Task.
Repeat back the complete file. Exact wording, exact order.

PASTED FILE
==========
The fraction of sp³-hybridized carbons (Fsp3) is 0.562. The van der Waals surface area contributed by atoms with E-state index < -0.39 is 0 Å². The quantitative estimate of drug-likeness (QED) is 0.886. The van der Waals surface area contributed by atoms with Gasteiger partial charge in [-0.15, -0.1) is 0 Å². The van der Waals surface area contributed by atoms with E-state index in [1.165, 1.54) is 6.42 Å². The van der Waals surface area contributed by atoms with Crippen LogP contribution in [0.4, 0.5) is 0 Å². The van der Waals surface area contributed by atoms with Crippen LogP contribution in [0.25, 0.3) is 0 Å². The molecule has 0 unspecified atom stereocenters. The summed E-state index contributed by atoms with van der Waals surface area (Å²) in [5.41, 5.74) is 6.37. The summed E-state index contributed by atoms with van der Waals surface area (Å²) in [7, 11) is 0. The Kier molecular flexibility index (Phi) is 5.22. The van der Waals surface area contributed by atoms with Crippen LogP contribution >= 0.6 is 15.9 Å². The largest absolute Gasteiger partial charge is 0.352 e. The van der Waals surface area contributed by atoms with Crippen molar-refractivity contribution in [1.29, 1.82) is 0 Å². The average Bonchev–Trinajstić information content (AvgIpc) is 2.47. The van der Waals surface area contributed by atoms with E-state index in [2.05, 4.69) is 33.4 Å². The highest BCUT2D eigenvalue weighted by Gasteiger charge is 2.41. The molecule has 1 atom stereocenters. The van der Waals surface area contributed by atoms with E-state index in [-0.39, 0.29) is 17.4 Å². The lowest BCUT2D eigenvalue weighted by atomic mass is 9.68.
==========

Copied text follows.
The fraction of sp³-hybridized carbons (Fsp3) is 0.562. The van der Waals surface area contributed by atoms with E-state index < -0.39 is 0 Å². The quantitative estimate of drug-likeness (QED) is 0.886. The van der Waals surface area contributed by atoms with Gasteiger partial charge in [-0.15, -0.1) is 0 Å². The van der Waals surface area contributed by atoms with E-state index in [1.165, 1.54) is 6.42 Å². The van der Waals surface area contributed by atoms with Crippen LogP contribution in [0.4, 0.5) is 0 Å². The van der Waals surface area contributed by atoms with Crippen LogP contribution in [0.25, 0.3) is 0 Å². The molecule has 0 unspecified atom stereocenters. The summed E-state index contributed by atoms with van der Waals surface area (Å²) in [5.41, 5.74) is 6.37. The summed E-state index contributed by atoms with van der Waals surface area (Å²) in [7, 11) is 0. The Kier molecular flexibility index (Phi) is 5.22. The van der Waals surface area contributed by atoms with Crippen LogP contribution >= 0.6 is 15.9 Å². The largest absolute Gasteiger partial charge is 0.352 e. The van der Waals surface area contributed by atoms with Crippen molar-refractivity contribution in [1.29, 1.82) is 0 Å². The average Bonchev–Trinajstić information content (AvgIpc) is 2.47. The van der Waals surface area contributed by atoms with E-state index in [2.05, 4.69) is 33.4 Å². The highest BCUT2D eigenvalue weighted by Gasteiger charge is 2.41. The molecule has 1 atom stereocenters. The van der Waals surface area contributed by atoms with E-state index in [-0.39, 0.29) is 17.4 Å². The lowest BCUT2D eigenvalue weighted by atomic mass is 9.68.